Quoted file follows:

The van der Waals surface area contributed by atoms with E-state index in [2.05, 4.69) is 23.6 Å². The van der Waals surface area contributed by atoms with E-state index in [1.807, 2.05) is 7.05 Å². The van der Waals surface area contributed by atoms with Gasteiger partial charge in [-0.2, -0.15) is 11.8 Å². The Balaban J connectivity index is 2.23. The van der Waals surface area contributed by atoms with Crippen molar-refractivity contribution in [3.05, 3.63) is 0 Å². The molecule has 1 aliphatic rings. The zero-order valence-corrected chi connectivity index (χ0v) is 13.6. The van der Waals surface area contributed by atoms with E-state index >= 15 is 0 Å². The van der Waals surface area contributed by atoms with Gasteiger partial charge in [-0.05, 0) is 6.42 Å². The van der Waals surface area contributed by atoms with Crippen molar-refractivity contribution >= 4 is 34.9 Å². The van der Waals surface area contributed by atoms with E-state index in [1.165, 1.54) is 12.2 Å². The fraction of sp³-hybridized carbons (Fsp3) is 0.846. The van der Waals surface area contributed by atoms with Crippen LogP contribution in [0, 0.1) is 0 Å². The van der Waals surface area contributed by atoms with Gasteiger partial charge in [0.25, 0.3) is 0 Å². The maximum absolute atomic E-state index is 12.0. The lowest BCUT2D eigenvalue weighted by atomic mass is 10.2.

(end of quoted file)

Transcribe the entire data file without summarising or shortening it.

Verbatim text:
The van der Waals surface area contributed by atoms with E-state index in [2.05, 4.69) is 23.6 Å². The van der Waals surface area contributed by atoms with E-state index in [1.807, 2.05) is 7.05 Å². The van der Waals surface area contributed by atoms with Gasteiger partial charge in [-0.2, -0.15) is 11.8 Å². The Balaban J connectivity index is 2.23. The van der Waals surface area contributed by atoms with Crippen molar-refractivity contribution in [3.05, 3.63) is 0 Å². The molecule has 1 aliphatic rings. The zero-order valence-corrected chi connectivity index (χ0v) is 13.6. The van der Waals surface area contributed by atoms with E-state index >= 15 is 0 Å². The van der Waals surface area contributed by atoms with Gasteiger partial charge in [-0.05, 0) is 6.42 Å². The van der Waals surface area contributed by atoms with Crippen molar-refractivity contribution >= 4 is 34.9 Å². The van der Waals surface area contributed by atoms with E-state index in [1.165, 1.54) is 12.2 Å². The fraction of sp³-hybridized carbons (Fsp3) is 0.846. The van der Waals surface area contributed by atoms with Crippen LogP contribution in [0, 0.1) is 0 Å². The van der Waals surface area contributed by atoms with Gasteiger partial charge in [0.25, 0.3) is 0 Å². The maximum absolute atomic E-state index is 12.0. The lowest BCUT2D eigenvalue weighted by atomic mass is 10.2.